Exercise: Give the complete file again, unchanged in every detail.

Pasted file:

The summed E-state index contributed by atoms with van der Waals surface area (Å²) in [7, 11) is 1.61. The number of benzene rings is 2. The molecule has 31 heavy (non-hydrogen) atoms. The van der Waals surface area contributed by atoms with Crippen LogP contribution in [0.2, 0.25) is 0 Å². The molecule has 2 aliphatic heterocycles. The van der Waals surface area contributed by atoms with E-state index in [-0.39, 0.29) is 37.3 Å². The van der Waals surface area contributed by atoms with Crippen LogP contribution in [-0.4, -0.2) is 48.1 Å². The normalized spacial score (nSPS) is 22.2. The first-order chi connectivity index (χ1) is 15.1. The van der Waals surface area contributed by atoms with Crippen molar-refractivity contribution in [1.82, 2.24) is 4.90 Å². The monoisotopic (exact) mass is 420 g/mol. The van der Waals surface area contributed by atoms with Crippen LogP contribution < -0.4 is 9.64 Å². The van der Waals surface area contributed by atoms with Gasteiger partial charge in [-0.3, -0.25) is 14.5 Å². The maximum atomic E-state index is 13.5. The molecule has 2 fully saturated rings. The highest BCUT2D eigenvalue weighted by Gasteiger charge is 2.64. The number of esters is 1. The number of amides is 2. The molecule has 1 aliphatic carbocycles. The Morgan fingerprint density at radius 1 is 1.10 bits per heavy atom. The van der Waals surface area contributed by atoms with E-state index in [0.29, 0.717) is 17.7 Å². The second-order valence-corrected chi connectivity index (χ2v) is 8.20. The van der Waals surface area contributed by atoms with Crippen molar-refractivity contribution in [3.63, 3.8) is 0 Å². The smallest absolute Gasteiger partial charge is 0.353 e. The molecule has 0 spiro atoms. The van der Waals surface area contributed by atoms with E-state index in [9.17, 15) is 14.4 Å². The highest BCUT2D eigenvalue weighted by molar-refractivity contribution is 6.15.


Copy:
The summed E-state index contributed by atoms with van der Waals surface area (Å²) in [7, 11) is 1.61. The number of benzene rings is 2. The molecule has 31 heavy (non-hydrogen) atoms. The van der Waals surface area contributed by atoms with Crippen LogP contribution in [0.2, 0.25) is 0 Å². The molecule has 2 aliphatic heterocycles. The van der Waals surface area contributed by atoms with E-state index in [-0.39, 0.29) is 37.3 Å². The van der Waals surface area contributed by atoms with Crippen LogP contribution in [-0.4, -0.2) is 48.1 Å². The normalized spacial score (nSPS) is 22.2. The first-order chi connectivity index (χ1) is 15.1. The van der Waals surface area contributed by atoms with Crippen molar-refractivity contribution in [1.82, 2.24) is 4.90 Å². The monoisotopic (exact) mass is 420 g/mol. The van der Waals surface area contributed by atoms with Crippen LogP contribution < -0.4 is 9.64 Å². The van der Waals surface area contributed by atoms with Gasteiger partial charge in [-0.3, -0.25) is 14.5 Å². The maximum atomic E-state index is 13.5. The molecule has 2 fully saturated rings. The highest BCUT2D eigenvalue weighted by Gasteiger charge is 2.64. The number of esters is 1. The number of amides is 2. The molecule has 1 aliphatic carbocycles. The Morgan fingerprint density at radius 1 is 1.10 bits per heavy atom. The van der Waals surface area contributed by atoms with E-state index in [0.29, 0.717) is 17.7 Å². The second-order valence-corrected chi connectivity index (χ2v) is 8.20. The van der Waals surface area contributed by atoms with Crippen molar-refractivity contribution in [3.63, 3.8) is 0 Å². The smallest absolute Gasteiger partial charge is 0.353 e. The molecule has 0 spiro atoms. The van der Waals surface area contributed by atoms with E-state index in [9.17, 15) is 14.4 Å². The highest BCUT2D eigenvalue weighted by molar-refractivity contribution is 6.15.